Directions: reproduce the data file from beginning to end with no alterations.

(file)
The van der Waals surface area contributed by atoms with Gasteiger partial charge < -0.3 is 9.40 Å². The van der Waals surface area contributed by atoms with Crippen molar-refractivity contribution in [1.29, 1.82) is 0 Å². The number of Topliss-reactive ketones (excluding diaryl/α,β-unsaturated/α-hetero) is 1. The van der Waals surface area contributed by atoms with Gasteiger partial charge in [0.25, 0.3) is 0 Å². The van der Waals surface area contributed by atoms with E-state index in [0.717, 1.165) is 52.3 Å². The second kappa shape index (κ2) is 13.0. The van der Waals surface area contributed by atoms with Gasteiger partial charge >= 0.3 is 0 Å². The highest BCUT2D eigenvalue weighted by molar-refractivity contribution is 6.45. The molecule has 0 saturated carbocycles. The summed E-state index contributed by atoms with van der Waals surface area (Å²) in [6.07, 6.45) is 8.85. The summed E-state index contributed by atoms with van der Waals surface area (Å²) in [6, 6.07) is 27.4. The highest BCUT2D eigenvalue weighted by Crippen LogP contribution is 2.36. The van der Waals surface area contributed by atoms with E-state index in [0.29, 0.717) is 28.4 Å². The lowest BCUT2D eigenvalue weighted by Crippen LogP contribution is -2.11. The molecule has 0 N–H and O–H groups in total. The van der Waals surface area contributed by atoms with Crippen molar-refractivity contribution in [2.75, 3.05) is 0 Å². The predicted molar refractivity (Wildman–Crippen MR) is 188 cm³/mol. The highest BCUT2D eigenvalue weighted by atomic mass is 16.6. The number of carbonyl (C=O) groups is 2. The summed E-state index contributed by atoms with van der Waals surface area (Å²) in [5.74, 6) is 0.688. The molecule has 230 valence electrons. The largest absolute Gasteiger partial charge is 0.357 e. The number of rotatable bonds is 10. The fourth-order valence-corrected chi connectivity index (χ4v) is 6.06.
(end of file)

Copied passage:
The van der Waals surface area contributed by atoms with Gasteiger partial charge < -0.3 is 9.40 Å². The van der Waals surface area contributed by atoms with Crippen molar-refractivity contribution in [1.29, 1.82) is 0 Å². The number of Topliss-reactive ketones (excluding diaryl/α,β-unsaturated/α-hetero) is 1. The van der Waals surface area contributed by atoms with Gasteiger partial charge in [0.25, 0.3) is 0 Å². The van der Waals surface area contributed by atoms with E-state index in [0.717, 1.165) is 52.3 Å². The second kappa shape index (κ2) is 13.0. The van der Waals surface area contributed by atoms with Gasteiger partial charge >= 0.3 is 0 Å². The highest BCUT2D eigenvalue weighted by molar-refractivity contribution is 6.45. The molecule has 0 saturated carbocycles. The summed E-state index contributed by atoms with van der Waals surface area (Å²) in [6.07, 6.45) is 8.85. The summed E-state index contributed by atoms with van der Waals surface area (Å²) in [6, 6.07) is 27.4. The highest BCUT2D eigenvalue weighted by Crippen LogP contribution is 2.36. The van der Waals surface area contributed by atoms with E-state index in [0.29, 0.717) is 28.4 Å². The lowest BCUT2D eigenvalue weighted by Crippen LogP contribution is -2.11. The molecule has 0 N–H and O–H groups in total. The van der Waals surface area contributed by atoms with Crippen molar-refractivity contribution in [2.75, 3.05) is 0 Å². The predicted molar refractivity (Wildman–Crippen MR) is 188 cm³/mol. The highest BCUT2D eigenvalue weighted by atomic mass is 16.6. The number of carbonyl (C=O) groups is 2. The summed E-state index contributed by atoms with van der Waals surface area (Å²) in [5.74, 6) is 0.688. The molecule has 230 valence electrons. The largest absolute Gasteiger partial charge is 0.357 e. The number of rotatable bonds is 10. The fourth-order valence-corrected chi connectivity index (χ4v) is 6.06.